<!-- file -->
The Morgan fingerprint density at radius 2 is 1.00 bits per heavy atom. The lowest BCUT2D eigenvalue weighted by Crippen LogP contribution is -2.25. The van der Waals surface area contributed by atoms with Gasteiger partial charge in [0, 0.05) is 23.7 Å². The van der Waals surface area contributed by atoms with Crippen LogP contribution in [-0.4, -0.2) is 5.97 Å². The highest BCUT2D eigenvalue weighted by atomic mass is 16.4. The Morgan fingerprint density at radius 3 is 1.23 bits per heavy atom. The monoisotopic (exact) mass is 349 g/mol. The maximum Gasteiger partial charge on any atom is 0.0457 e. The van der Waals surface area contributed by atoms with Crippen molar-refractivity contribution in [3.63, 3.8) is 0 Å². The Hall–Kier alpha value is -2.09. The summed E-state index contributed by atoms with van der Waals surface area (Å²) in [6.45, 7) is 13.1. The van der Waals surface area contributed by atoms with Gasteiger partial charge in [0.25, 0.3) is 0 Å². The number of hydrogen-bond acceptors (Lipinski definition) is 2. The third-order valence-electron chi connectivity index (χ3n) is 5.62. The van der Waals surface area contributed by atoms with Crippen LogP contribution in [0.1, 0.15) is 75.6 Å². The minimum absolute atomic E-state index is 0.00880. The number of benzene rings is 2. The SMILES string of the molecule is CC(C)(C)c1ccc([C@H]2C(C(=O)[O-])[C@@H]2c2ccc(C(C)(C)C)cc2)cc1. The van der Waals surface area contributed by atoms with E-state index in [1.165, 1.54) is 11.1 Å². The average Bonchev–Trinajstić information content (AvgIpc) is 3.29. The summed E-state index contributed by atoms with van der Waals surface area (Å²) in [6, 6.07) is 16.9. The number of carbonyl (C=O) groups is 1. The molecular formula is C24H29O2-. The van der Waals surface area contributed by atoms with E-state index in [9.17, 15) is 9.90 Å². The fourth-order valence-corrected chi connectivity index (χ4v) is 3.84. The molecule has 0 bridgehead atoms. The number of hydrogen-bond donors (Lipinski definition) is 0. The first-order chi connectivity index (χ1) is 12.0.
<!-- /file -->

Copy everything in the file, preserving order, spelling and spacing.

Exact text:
The Morgan fingerprint density at radius 2 is 1.00 bits per heavy atom. The lowest BCUT2D eigenvalue weighted by Crippen LogP contribution is -2.25. The van der Waals surface area contributed by atoms with Gasteiger partial charge in [0, 0.05) is 23.7 Å². The van der Waals surface area contributed by atoms with Crippen LogP contribution in [-0.4, -0.2) is 5.97 Å². The highest BCUT2D eigenvalue weighted by atomic mass is 16.4. The Morgan fingerprint density at radius 3 is 1.23 bits per heavy atom. The monoisotopic (exact) mass is 349 g/mol. The maximum Gasteiger partial charge on any atom is 0.0457 e. The van der Waals surface area contributed by atoms with Crippen molar-refractivity contribution in [3.63, 3.8) is 0 Å². The Hall–Kier alpha value is -2.09. The summed E-state index contributed by atoms with van der Waals surface area (Å²) in [6.45, 7) is 13.1. The van der Waals surface area contributed by atoms with Gasteiger partial charge in [0.25, 0.3) is 0 Å². The number of hydrogen-bond acceptors (Lipinski definition) is 2. The third-order valence-electron chi connectivity index (χ3n) is 5.62. The van der Waals surface area contributed by atoms with Crippen LogP contribution in [0.1, 0.15) is 75.6 Å². The minimum absolute atomic E-state index is 0.00880. The number of benzene rings is 2. The SMILES string of the molecule is CC(C)(C)c1ccc([C@H]2C(C(=O)[O-])[C@@H]2c2ccc(C(C)(C)C)cc2)cc1. The van der Waals surface area contributed by atoms with E-state index in [1.165, 1.54) is 11.1 Å². The average Bonchev–Trinajstić information content (AvgIpc) is 3.29. The summed E-state index contributed by atoms with van der Waals surface area (Å²) in [6, 6.07) is 16.9. The number of carbonyl (C=O) groups is 1. The molecular formula is C24H29O2-. The van der Waals surface area contributed by atoms with E-state index in [9.17, 15) is 9.90 Å². The fourth-order valence-corrected chi connectivity index (χ4v) is 3.84. The molecule has 0 bridgehead atoms. The number of hydrogen-bond donors (Lipinski definition) is 0. The first-order chi connectivity index (χ1) is 12.0.